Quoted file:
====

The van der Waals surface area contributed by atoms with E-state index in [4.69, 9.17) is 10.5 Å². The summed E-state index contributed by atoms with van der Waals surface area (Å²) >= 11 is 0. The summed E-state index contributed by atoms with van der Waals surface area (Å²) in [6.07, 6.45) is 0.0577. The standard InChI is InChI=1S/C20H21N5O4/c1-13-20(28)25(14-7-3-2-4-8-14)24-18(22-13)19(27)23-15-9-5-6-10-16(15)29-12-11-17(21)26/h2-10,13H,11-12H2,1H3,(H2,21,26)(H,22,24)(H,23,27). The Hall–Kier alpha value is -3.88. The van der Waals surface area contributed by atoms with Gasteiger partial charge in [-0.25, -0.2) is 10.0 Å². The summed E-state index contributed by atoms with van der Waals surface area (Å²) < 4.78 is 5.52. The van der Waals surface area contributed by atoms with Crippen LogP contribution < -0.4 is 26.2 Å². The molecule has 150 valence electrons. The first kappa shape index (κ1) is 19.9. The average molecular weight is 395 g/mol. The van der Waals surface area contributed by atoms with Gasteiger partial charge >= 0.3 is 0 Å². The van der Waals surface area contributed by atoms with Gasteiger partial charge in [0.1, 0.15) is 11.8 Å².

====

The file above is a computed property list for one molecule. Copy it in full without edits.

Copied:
The van der Waals surface area contributed by atoms with E-state index in [4.69, 9.17) is 10.5 Å². The summed E-state index contributed by atoms with van der Waals surface area (Å²) >= 11 is 0. The summed E-state index contributed by atoms with van der Waals surface area (Å²) in [6.07, 6.45) is 0.0577. The standard InChI is InChI=1S/C20H21N5O4/c1-13-20(28)25(14-7-3-2-4-8-14)24-18(22-13)19(27)23-15-9-5-6-10-16(15)29-12-11-17(21)26/h2-10,13H,11-12H2,1H3,(H2,21,26)(H,22,24)(H,23,27). The Hall–Kier alpha value is -3.88. The van der Waals surface area contributed by atoms with Gasteiger partial charge in [-0.25, -0.2) is 10.0 Å². The summed E-state index contributed by atoms with van der Waals surface area (Å²) < 4.78 is 5.52. The van der Waals surface area contributed by atoms with Crippen LogP contribution < -0.4 is 26.2 Å². The molecule has 150 valence electrons. The first kappa shape index (κ1) is 19.9. The average molecular weight is 395 g/mol. The van der Waals surface area contributed by atoms with Gasteiger partial charge >= 0.3 is 0 Å². The van der Waals surface area contributed by atoms with Gasteiger partial charge in [0.1, 0.15) is 11.8 Å².